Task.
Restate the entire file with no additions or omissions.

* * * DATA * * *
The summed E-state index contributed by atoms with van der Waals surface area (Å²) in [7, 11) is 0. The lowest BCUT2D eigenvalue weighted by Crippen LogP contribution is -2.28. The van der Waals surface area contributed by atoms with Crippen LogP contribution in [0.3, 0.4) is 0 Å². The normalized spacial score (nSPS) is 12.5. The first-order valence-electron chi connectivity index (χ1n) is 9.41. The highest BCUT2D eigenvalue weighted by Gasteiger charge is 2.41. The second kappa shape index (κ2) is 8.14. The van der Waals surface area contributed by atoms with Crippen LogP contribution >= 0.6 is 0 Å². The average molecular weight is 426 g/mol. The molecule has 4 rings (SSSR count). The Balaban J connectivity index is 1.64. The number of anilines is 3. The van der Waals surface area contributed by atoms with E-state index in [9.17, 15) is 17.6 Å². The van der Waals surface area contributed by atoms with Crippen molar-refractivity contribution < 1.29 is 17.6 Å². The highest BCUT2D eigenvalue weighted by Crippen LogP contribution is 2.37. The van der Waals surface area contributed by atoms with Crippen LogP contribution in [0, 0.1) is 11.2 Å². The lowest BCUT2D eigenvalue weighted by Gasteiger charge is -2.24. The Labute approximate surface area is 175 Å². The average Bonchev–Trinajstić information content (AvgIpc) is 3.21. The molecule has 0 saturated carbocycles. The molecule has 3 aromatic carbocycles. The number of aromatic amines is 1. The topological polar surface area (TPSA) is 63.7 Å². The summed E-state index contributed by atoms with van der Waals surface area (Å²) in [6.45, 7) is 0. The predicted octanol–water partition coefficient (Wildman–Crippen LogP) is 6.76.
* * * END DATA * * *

The summed E-state index contributed by atoms with van der Waals surface area (Å²) in [7, 11) is 0. The lowest BCUT2D eigenvalue weighted by Crippen LogP contribution is -2.28. The van der Waals surface area contributed by atoms with Crippen LogP contribution in [0.3, 0.4) is 0 Å². The normalized spacial score (nSPS) is 12.5. The first-order valence-electron chi connectivity index (χ1n) is 9.41. The highest BCUT2D eigenvalue weighted by Gasteiger charge is 2.41. The second kappa shape index (κ2) is 8.14. The van der Waals surface area contributed by atoms with Crippen LogP contribution >= 0.6 is 0 Å². The average molecular weight is 426 g/mol. The molecule has 4 rings (SSSR count). The Balaban J connectivity index is 1.64. The number of anilines is 3. The van der Waals surface area contributed by atoms with E-state index in [9.17, 15) is 17.6 Å². The van der Waals surface area contributed by atoms with Crippen molar-refractivity contribution < 1.29 is 17.6 Å². The highest BCUT2D eigenvalue weighted by Crippen LogP contribution is 2.37. The van der Waals surface area contributed by atoms with Crippen LogP contribution in [0, 0.1) is 11.2 Å². The lowest BCUT2D eigenvalue weighted by Gasteiger charge is -2.24. The Labute approximate surface area is 175 Å². The average Bonchev–Trinajstić information content (AvgIpc) is 3.21. The molecule has 0 saturated carbocycles. The molecule has 3 aromatic carbocycles. The number of aromatic amines is 1. The topological polar surface area (TPSA) is 63.7 Å². The summed E-state index contributed by atoms with van der Waals surface area (Å²) in [6.45, 7) is 0. The predicted octanol–water partition coefficient (Wildman–Crippen LogP) is 6.76.